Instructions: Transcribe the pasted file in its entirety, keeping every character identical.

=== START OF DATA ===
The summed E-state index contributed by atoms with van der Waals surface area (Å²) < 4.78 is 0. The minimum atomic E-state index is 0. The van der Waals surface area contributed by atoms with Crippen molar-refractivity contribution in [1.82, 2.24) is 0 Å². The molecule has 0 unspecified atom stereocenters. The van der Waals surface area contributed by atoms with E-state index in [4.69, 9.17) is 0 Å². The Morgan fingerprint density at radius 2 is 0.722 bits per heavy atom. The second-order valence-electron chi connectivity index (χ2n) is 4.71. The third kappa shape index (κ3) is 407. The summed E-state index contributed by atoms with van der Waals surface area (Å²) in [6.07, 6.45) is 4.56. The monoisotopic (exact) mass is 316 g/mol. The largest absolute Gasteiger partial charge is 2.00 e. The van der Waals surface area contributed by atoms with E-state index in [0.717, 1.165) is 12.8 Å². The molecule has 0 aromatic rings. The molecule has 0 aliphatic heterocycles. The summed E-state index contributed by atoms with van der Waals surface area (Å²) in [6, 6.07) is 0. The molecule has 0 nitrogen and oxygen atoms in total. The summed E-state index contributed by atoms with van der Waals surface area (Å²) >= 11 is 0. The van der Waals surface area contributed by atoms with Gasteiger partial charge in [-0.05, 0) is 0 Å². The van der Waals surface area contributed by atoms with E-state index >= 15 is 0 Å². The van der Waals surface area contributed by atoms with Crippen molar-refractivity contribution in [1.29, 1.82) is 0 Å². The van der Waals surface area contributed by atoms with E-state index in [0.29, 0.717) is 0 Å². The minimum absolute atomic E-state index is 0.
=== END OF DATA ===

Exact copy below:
The summed E-state index contributed by atoms with van der Waals surface area (Å²) < 4.78 is 0. The minimum atomic E-state index is 0. The van der Waals surface area contributed by atoms with Crippen molar-refractivity contribution in [1.82, 2.24) is 0 Å². The molecule has 0 unspecified atom stereocenters. The van der Waals surface area contributed by atoms with E-state index in [4.69, 9.17) is 0 Å². The Morgan fingerprint density at radius 2 is 0.722 bits per heavy atom. The second-order valence-electron chi connectivity index (χ2n) is 4.71. The third kappa shape index (κ3) is 407. The summed E-state index contributed by atoms with van der Waals surface area (Å²) in [6.07, 6.45) is 4.56. The monoisotopic (exact) mass is 316 g/mol. The largest absolute Gasteiger partial charge is 2.00 e. The van der Waals surface area contributed by atoms with E-state index in [0.717, 1.165) is 12.8 Å². The molecule has 0 aromatic rings. The molecule has 0 aliphatic heterocycles. The summed E-state index contributed by atoms with van der Waals surface area (Å²) in [6, 6.07) is 0. The molecule has 0 nitrogen and oxygen atoms in total. The summed E-state index contributed by atoms with van der Waals surface area (Å²) >= 11 is 0. The van der Waals surface area contributed by atoms with Gasteiger partial charge in [-0.05, 0) is 0 Å². The van der Waals surface area contributed by atoms with E-state index >= 15 is 0 Å². The van der Waals surface area contributed by atoms with Crippen molar-refractivity contribution in [1.29, 1.82) is 0 Å². The van der Waals surface area contributed by atoms with E-state index in [0.29, 0.717) is 0 Å². The minimum absolute atomic E-state index is 0.